Sara Kathryn Arledge


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Born in Mojave, CA on Sept. 28, 1911. After studying at UC Berkeley and Columbia University, Arledge was active in Pasadena in the 1930s-1950s. She taught at the University of Oklahoma in 1933-44 and University of Arizona in 1945-46. She is one of the undeservedly neglected figures in the American experimental cinema. Although her two major works, INTROSPECTION and WHAT IS A MAN?, were completed in 1946 and 1958, respectively, neither was screened with any frequency until the late 1970s. In his book The Exploding Eye, Wheeler Winston Dixon has written, "Along with Maya Deren and Marie Menken, Sara Kathryn Arledge is one of the foremothers of the American experimental cinema, who worked tirelessly to perfect her art during the span of several decades when she was one of the few practitioners of independent cinema."

INTROSPECTION was begun in 1941 and was the first abstract dance film made in the United States. Along with Maya Deren's A Study in Choreography for Camera, also made in the mid-'40s, Arledge's film pioneered the genre that came to be known as "cine-dance." WHAT IS A MAN?, her second film, is a series of vignettes which ponder the "alienation" of modern man and woman. Completed shortly after Arledge's release from Napa State Hospital, where she had been diagnosed with schizophrenia and had undergone numerous electroshock treatments, WHAT IS A MAN? offers a fascinating glimpse into the filmmaker's psyche.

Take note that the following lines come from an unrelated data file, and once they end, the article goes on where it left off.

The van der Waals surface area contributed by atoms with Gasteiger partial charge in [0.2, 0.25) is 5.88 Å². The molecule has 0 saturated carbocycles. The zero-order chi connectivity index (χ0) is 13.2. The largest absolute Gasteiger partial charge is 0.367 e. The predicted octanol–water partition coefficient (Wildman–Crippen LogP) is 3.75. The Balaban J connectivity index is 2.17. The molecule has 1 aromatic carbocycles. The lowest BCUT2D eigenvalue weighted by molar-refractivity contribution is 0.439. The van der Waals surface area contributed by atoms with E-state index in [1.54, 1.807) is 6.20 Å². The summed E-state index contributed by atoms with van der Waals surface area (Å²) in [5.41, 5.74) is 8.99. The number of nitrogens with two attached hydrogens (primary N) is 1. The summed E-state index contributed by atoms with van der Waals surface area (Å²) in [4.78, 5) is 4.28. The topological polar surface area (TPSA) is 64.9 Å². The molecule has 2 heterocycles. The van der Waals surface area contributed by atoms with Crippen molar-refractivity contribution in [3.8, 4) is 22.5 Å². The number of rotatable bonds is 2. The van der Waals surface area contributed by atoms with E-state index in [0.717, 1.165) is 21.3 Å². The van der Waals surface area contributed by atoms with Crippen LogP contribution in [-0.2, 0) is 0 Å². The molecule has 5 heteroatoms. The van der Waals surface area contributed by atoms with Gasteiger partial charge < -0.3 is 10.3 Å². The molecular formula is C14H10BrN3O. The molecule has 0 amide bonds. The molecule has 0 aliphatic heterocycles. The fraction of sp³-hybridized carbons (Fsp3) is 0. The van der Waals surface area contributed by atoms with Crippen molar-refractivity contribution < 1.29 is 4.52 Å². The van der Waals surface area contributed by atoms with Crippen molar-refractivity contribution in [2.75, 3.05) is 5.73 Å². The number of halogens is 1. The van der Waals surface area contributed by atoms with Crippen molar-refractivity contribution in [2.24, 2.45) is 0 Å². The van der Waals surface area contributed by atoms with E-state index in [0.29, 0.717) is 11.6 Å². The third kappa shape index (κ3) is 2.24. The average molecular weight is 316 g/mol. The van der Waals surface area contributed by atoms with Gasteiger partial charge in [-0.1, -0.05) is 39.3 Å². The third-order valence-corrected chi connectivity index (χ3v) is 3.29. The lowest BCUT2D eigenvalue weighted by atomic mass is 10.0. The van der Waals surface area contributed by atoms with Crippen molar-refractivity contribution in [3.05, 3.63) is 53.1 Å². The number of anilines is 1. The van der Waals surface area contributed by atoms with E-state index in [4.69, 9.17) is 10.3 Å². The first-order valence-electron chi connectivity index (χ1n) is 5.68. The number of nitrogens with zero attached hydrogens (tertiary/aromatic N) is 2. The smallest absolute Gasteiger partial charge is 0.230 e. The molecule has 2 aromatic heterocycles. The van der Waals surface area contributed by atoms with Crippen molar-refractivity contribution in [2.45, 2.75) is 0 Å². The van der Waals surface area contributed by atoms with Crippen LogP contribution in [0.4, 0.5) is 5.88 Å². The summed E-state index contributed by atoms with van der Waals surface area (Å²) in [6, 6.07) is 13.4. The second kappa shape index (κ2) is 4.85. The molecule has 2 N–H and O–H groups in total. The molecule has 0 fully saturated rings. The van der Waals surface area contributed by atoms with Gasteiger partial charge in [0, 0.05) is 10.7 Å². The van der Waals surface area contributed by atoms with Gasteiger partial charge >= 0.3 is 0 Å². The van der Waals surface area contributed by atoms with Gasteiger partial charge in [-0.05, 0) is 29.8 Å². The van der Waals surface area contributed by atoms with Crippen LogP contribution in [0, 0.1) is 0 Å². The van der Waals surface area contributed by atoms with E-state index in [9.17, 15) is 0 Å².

A prolific painter, Arledge also pioneered the medium of hand painting on glass slide transparencies. These largely abstract works, begun in 1947, involved the making of "glass sandwiches," between which she squeezed colored gelatinous sheets which were heated in ovens. The melted gels were then drawn on with toothpicks, Q-tips, crumpled napkins and toilet paper, Sharpie pens and so on. Finding great satisfaction with this process, Arledge would eventually make a number of what she called "stable" films (see TENDER IMAGES and INTERIOR GARDEN), in which she transferred the glass transparencies to 16mm film.

[Source: Video Art World, April 13, 2011]